So sometimes moving on to something else can make you lose your train of thought. For that reason, if you know where you want your current WIP to go, it can be a mistake to abandon that for "The Shiny New Idea". If, however, your current WIP is lacking direction, putting it aside, in favor of "The Shiny New Idea" can allow it to grow richer and actually gain direction. It's a matter of judgment and knowing when to do which.


    As always, simplistic advice, that tries to do the thinking for the writer, impedes the growth of the writer and frequently results in mediocre works. Use such advice with caution.
    Last edited by Jack of all trades; April 18th, 2018 at 02:55 PM. Reason: removing an extraneous "e"

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    Quote Originally Posted by Kyle R View Post
    I can absolutely see that approach working. Unless, of course, the Shiny New Idea is something completely unrelated to what you're working on.

    For example: if you're a quarter of the way into a Victorian Romance, then suddenly you get an idea for a Dystopian novel told from the POV of a language-less robot. (Which is usually how my SNI's tend to go—complete departures from the tone and genre of my WIP.)

    Mostly, what I like about Schwab's perspective here is the distinction between "familiarity" and "boredom"—and her insistence on not confusing one for the other.
    Haha yes that's very true. Likewise, if my SNIs are incompatible, I file it to start something new with it later or when I need a break.




    Beauty is nothing but the beginning of terror which we are barely able to endure, and are awed,
    because it serenely disdains to annihilate us.
    - Rainer Maria Rilke, "Elegy I"

    *

    Is this fire, or is this mask?
    It's the Mantasy!
    - Anonymous

    *

    C'mon everybody, don't need this crap.
    - Wham!





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    I think this is pretty good advice.

    I'm not sure the main point here has much to do with the virtue (or not) of a Shiny New Idea. I'm not sure the point of this video is even to say "you should do X", though it may come across that way. I think the main point of what she is saying is simply to be disciplined and committed to your work in progress: To hold fast and not be distracted. By anything.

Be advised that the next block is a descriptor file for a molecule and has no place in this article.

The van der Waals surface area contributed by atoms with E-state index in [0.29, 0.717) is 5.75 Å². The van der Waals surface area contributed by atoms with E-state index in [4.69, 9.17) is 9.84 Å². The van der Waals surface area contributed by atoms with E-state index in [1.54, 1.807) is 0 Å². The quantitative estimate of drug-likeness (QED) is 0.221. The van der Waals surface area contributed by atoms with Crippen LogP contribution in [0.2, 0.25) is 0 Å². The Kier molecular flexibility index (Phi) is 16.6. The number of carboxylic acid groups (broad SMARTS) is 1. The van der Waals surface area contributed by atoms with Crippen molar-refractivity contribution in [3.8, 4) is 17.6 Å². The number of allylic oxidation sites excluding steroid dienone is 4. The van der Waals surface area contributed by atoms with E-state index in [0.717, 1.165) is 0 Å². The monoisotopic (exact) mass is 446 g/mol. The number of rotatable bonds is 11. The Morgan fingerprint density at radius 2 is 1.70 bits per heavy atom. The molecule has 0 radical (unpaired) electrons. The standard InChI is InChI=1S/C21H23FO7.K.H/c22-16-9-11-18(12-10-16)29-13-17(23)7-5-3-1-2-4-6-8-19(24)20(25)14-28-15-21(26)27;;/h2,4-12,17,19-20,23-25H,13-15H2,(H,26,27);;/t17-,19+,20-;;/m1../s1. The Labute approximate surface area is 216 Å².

There are obviously plenty of distractions out there (this forum being a good example of one...) and they are not all made equally. On the lower end you have, I don't know, cat videos or whatever and on the higher end you have things that seem like worthwhile alternatives to actually doing the work...like doing other work.

    A new idea, however important it might come to be eventually, is arguably the most insidious of distractions because unlike cat videos it makes a pretty good case. Hell, it's writing isn't it? Sort of? Perhaps it's a masterpiece even. Who knows! And perhaps, perhaps, there is an argument to be made that dropping everything (perhaps only temporarily) for a fantastic-sounding zombie novel when you're 3/4s of your way through the hardboiled crime thriller you've been working on for the last year isn't a terrible use of time. Especially if you have lost some degree of faith or excitement over what you're working on. It's not like you're not trying.

    The problem is, I doubt many writers actually get stuff done that way. I think a lot of writers who buy into the notion of chasing ideas tend to fall short on all counts, then tend to become frustrated and depressed and give up. It is painful to say it, but I think too often too much emphasis is placed on the enjoyment aspect of writing a novel and not nearly enough put into the eyeball-burning, tear-inducing, hair-tearing labor of it.